With the passage of the new legislation, the person decides to take up the income spread option for the 2018–19 accounting year. This reduces their maximum deposit amount to $0, in which case Inland Revenue now needs to refund a further $120,000 (which is also treated as excluded income, and no deduction can be claimed for that deposit amount). $100,000 of deposits for 2018–19 have already been withdrawn (ignoring the $80,000 refunded under section EH 8). Those withdrawals are now treated as refunds under new section EZ 80. The remaining $20,000 not already withdrawn is also refunded under section EZ 80.
Interest on the $20,000 is still payable as those funds have been in the scheme for more than one year. The $100,000 withdrawn earlier did not meet this standard timing test to qualify for any interest.
A livestock owner deposits $150,000 into their MIES account in their 2018–19 accounting year, the maximum deposit that they could make. This comprises $100,000 for the additional net income arising from the cull of their herd in that year, plus $50,000 in relation to other income.
With the passage of the new legislation, the person decides to take up the income spread option for the 2018–19 accounting year. This reduces their maximum deposit amount to $50,000. As none of the $150,000 deposited for that year has been withdrawn, under section EZ 80 Inland Revenue now needs to refund $100,000 (which is treated as excluded income, and no deduction can be claimed that deposit amount).
Under section EH 6, interest is payable on the full $150,000. Interest is payable on the $100,000 up to the date of the election. Interest is payable on the remaining $50,000 up until the deposit is refunded, either because it has been withdrawn or the maximum deposit period has expired (whichever is earlier). The maximum deposit period ends five years after the end of the accounting year for which the deposit was made.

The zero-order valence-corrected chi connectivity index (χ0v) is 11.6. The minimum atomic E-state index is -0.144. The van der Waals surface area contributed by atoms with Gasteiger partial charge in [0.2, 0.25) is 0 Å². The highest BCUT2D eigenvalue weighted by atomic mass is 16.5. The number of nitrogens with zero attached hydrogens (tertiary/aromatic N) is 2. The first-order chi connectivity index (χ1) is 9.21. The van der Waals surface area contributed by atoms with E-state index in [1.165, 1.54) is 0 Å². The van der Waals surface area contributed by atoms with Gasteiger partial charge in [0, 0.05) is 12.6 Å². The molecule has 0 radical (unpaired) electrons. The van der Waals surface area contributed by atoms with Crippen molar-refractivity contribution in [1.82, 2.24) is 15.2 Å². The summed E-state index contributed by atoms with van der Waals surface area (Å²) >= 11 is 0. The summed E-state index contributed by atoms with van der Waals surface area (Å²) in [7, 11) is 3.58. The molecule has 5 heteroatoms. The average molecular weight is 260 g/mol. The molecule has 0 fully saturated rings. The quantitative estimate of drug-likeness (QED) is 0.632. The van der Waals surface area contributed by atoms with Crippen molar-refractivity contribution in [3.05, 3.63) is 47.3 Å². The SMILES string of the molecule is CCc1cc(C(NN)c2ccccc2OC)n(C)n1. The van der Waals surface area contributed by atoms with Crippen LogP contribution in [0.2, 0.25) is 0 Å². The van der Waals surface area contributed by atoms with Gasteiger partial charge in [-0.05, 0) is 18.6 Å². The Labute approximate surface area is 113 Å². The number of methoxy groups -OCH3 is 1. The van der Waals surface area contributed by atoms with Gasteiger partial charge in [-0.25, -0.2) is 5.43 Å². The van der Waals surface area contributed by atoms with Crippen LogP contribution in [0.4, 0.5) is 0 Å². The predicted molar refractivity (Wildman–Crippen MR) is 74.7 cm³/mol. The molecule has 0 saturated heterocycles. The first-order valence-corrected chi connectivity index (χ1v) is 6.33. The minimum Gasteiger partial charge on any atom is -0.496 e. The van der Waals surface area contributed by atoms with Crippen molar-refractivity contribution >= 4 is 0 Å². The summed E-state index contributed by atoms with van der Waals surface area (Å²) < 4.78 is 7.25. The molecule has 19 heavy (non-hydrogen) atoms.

Consequential changes have been made to sections EH 1, EH 5, EH 13, EH 36, YA 1 and the former EZ 80 (now EZ 82) to update them for the new provisions.
Already filed income tax returns
Since the spread applies from the 2017–18 income year, taxpayers who take up the spread for a past year, can now request that the Commissioner of Inland Revenue amend their relevant past assessments, under section 113 of the Tax Administration Act 1994.
Previously, up to the enactment of the legislation, Inland Revenue had been allowing instalment arrangements to be entered into in relation to the tax due for the 2018–19 income year, to match the proposed spread.
|Opening numbers for cull year||Cull numbers||Income spread|
|Total for class||Valued in cost||Held in herd scheme A − B||Held for breeding||Breeding in NSC D − C||Number culled||Valued in NSC E + F − A||Spread based on smaller of E or G||Cull proceeds per class||Compo per class||Gross cull income I + J||Cull income per head K ÷ F||Income to spread H × L|
|R1 heifers cows||0|
|R2 heifers (AVO in use)||20||5||15||20||5||19||4||4||$15,200||$7,600||$22,800||$1,200||$4,800|
|Total income spread||$154,800|
Presumed that when the alternative valuation option (AVO) is in use, the herd scheme animals are the breeding or replacement animals.
Spread based on smaller of E or G
Last year NSC per class
Spread H × M
|Total deduction spread||$77,380|